The benediction in Irish having been pronounced by Archbishop Barton, the coffin was borne out of the cathedral by eight military policemen wearing black arm bands. Before them, in solemn parade, were the clergy, the choir, and a bearer carrying the Trinity College mace draped in black crepe. The coffin was placed in the hearse. The hearse moved slowly, followed by long black cars containing diplomats, politicians, the judiciary, and representatives of cultural and religious groups. Behind them walked members of other groups and the general public. Along O'Connell Street stood schoolteachers, schoolchildren, members of the civil service, office workers, artisans and shopkeepers, students from colleges and universities, priests and nuns. Some fell in behind the soldiers carrying reversed arms, the hearse, the official cars. The "Dead March" from Saul , played by the No. 1 Army band echoed down the processional. As the funeral approached Phoenix Park, a twenty-one-gun salute was fired by army artillery near the base of the Wellington Monument. A mist began to fall. At the end of Conyngham Road the army and police formed ranks to salute the hearse which, followed by an army lorry filled with flowers, slowly turned west, carrying Hyde on his last journey to Frenchpark. In the next car were Hyde's sister, Annette; his daughter, Una Sealy; his two grandsons, Christopher and Douglas; Nurse Fitzsimons; and Commandant Eamon de Buitléar. Behind them rode the president, then Eamon de Valera, Michael McDunphy, and representatives of the Gaelic League. As the funeral motorcade passed through towns, from Mullingar to Longford
and Carrick-on-Shannon and Boyle, honor guards stood ready for their last salute to the nations' first president. At Rathdown near Longford, schoolteachers and their children stood at attention as the procession passed. The motorcade grew longer as it crossed into county Roscommon. In Frenchpark the entire population of the village lined the road as they had eleven years ago on May 15, 1938, when they celebrated Hyde's election to the presidency.
Outside the church at Portahard a large crowd awaiting the coffin included Catholic clergy, all friends of Hyde, many of whom had worked with him in the early years of the Gaelic League; Molly O'Conor, wife of William Teeling, M.P., representing her brother Charles O'Conor Don, S.J.; Lady de Freyne, Lord de Freyne, Major Pakenham-Mahon, Madame MacDermot, The MacDermot, and friends and neighbors beyond number. After the Office of Committal the coffin was carried to the far corner of the Hyde plot in the small adjoining graveyard. At Annette's request the military-police escort did not fire the traditional rifle salute over the grave lined with moss and flowers from the de Freyne gardens. Una dropped a small flowering branch, an craoibhín aoibhinn, on the lowered coffin. Douglas Hyde's journey had ended.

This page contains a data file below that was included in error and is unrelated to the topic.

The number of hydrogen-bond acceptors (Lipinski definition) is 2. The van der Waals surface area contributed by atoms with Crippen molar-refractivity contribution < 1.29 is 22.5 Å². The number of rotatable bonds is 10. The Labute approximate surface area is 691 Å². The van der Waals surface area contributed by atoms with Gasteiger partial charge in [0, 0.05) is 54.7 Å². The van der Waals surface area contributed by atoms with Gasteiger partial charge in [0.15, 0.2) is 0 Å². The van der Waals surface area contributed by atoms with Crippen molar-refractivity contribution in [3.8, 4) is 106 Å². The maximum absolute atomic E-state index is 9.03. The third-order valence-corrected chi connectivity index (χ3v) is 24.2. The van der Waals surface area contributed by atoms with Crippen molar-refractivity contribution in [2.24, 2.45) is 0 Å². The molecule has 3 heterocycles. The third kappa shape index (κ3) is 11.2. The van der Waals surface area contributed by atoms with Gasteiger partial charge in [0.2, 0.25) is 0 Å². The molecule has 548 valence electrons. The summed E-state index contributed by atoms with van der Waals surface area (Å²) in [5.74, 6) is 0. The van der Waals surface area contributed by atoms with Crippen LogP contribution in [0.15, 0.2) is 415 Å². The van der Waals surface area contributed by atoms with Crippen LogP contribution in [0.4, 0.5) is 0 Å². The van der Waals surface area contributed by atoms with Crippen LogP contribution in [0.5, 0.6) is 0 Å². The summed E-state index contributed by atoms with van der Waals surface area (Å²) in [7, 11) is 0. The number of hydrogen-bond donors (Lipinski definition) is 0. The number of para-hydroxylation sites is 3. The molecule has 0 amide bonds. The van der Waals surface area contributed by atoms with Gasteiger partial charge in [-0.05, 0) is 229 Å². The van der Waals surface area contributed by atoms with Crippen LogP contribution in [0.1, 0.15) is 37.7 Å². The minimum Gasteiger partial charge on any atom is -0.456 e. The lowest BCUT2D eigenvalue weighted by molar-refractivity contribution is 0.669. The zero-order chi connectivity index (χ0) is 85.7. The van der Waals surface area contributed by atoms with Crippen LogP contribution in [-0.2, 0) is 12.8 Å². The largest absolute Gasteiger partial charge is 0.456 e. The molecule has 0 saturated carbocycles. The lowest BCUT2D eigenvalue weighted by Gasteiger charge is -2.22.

Next came the dispersal. In the weeks following, Commandant de Buitléar, at Annette's request, worked at Little Ratra, sorting out Hyde's books, many dating from his student years at Trinity. Announcements were published that a public auction of books, furniture, pictures, silver, and plate would be held at Little Ratra beginning October 10 and continuing daily until everything was sold. On October 11 in the drawing room of Little Ratra, Hyde's personal library, carefully and lovingly acquired over a period of more than eighty years, went to new owners. Included were the complete works of Shakespeare, Scott, Shelley, Wordsworth, and Spenser; dozens of prize books won by Hyde, resplendent in their rich morocco bindings, impressed with the gold arms of Trinity; dozens of Irish-language dictionaries, grammars, and texts, many annotated in Hyde's own hand; autographed copies of books that had been presented to Hyde by such authors as Lady Gregory, W. B. Yeats, Synge, Patrick Pearse, and George Moore; and much more. Auctioneer Eric Maguire withdrew Hyde's Greek New Testament printed in 1602 when it failed to meet the reserve price. Everything else went under the hammer. Hyde's correspondence and papers, accumulated over many decades—including some belonging to
his presidency—were similarly disposed of. Items remaining were removed for storage to McKee Barracks. There they gradually decreased in number until 1970, when those that had not disappeared or disintegrated were rescued. Most of these are now preserved in the Manuscript Collection of the National Library of Ireland.